Glacial erosion in mountains also modifies the intersections between tributaries and the trunk valley. In a river system, the trunk stream serves as the local base level for tributaries, so the mouths of the tributary valleys lie at the same elevation as the trunk valley. The ridges (spurs) between valleys taper to a point when they join the trunk valley floor. During glaciation, tributary glaciers flow down side valleys into a trunk glacier. But the trunk glacier cuts the floor of its valley down to a depth that far exceeds the depth cut by the tributary glaciers. Thus, when the glaciers melt away, the mouths of the tributary valleys perch at a higher elevation than the floor of the trunk valley. Such side valleys are called hanging valleys. The water in a post-glacial stream that flows down a hanging valley  cascades over a spectacular waterfall to reach the post-glacial trunk stream (figure above d). As they erode, trunk glaciers also chop off the ends of spurs (ridges) between valleys, to produce truncated spurs.

A roche moutonnée is an asymmetric bedrock hill shaped by the flow of glacial ice.
Now let’s look at the erosional features produced by continental ice sheets. To a large extent, these depend on the nature of the pre-glacial landscape. Where an ice sheet spreads over a region of low relief, such as the Canadian Shield, glacial erosion creates a vast region of polished, flat, striated surfaces. Where an ice sheet  spreads over a hilly area, it deepens valleys and smooths hills. Glacially eroded hills may end up being elongate in the direction of flow and may be asymmetric, for glacial rasping smoothes and bevels the upstream part of the hill, creating a gentle slope, whereas glacial plucking eats away at the downstream part, making a steep slope. Ultimately, the hill’s profile may resemble that of a sheep lying in a meadow such a hill is called a roche moutonnée, from the French for sheep rock (figure above a, b).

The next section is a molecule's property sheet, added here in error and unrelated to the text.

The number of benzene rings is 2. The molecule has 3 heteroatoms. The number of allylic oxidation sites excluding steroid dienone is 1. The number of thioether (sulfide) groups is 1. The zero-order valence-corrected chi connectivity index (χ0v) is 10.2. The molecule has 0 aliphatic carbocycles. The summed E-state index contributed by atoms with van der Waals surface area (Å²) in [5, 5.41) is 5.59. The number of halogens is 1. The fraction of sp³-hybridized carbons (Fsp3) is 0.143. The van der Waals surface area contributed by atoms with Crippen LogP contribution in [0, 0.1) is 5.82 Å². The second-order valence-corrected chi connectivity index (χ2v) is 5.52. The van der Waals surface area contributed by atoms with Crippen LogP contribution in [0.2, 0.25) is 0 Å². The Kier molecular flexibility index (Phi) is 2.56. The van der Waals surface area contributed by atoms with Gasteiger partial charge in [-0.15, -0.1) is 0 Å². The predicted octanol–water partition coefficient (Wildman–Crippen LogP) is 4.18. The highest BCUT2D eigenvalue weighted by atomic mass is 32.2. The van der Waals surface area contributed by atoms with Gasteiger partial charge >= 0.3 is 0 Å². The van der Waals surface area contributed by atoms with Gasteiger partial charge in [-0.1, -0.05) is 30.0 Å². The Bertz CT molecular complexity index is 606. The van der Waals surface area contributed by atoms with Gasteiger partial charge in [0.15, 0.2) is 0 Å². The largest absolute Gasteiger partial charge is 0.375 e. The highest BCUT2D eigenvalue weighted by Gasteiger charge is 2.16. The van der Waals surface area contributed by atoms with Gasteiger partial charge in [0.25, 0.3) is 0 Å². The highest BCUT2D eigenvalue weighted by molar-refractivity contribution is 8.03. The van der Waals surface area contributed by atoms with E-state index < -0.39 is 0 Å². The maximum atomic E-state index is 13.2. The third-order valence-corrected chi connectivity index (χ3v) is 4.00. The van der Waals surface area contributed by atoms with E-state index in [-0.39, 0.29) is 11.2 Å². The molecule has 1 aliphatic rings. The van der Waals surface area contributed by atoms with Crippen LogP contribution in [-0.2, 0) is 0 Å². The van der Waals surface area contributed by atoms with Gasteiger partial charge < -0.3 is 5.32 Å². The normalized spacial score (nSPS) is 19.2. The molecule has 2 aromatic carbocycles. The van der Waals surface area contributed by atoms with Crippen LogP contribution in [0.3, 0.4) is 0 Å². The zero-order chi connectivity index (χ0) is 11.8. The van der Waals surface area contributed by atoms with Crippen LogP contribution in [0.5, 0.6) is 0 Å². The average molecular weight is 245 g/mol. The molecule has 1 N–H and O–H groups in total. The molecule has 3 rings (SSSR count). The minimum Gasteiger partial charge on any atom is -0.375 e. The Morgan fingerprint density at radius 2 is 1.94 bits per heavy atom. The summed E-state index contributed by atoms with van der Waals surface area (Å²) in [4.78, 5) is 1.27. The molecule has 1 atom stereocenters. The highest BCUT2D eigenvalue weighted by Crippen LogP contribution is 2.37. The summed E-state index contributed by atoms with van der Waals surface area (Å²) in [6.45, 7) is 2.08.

Fjords: Submerged Glacial Valleys 

One of the many spectacular fjords of Norway. The water is an arm of the sea that fills a glacially carved valley. Tourists are standing on Pulpit Rock (Prekestolen).
As noted earlier, where a valley glacier meets the sea, the glacier’s base remains in contact with the ground until the water depth exceeds about four-fifths of the glacier’s thickness, at which point the glacier floats. Thus, glaciers can carve U-shaped valleys even below sea level. In addition, during an ice age, water extracted from the sea becomes locked in the ice sheets on land, so sea level drops significantly. Therefore, the floors of valleys cut by coastal glaciers during the Pleistocene Ice Age were cut much deeper than present sea level. Today, the sea has flooded these deep valleys, producing fjords. In the spectacular fjord-land regions along the coasts of Norway, New Zealand, Chile, and Alaska, the walls of submerged U-shaped valleys rise straight from the sea as vertical cliffs up to 1,000 m high (figure above). Fjords also develop where an inland glacial valley fills to become a lake.
Credits: Stephen Marshak (Essentials of Geology)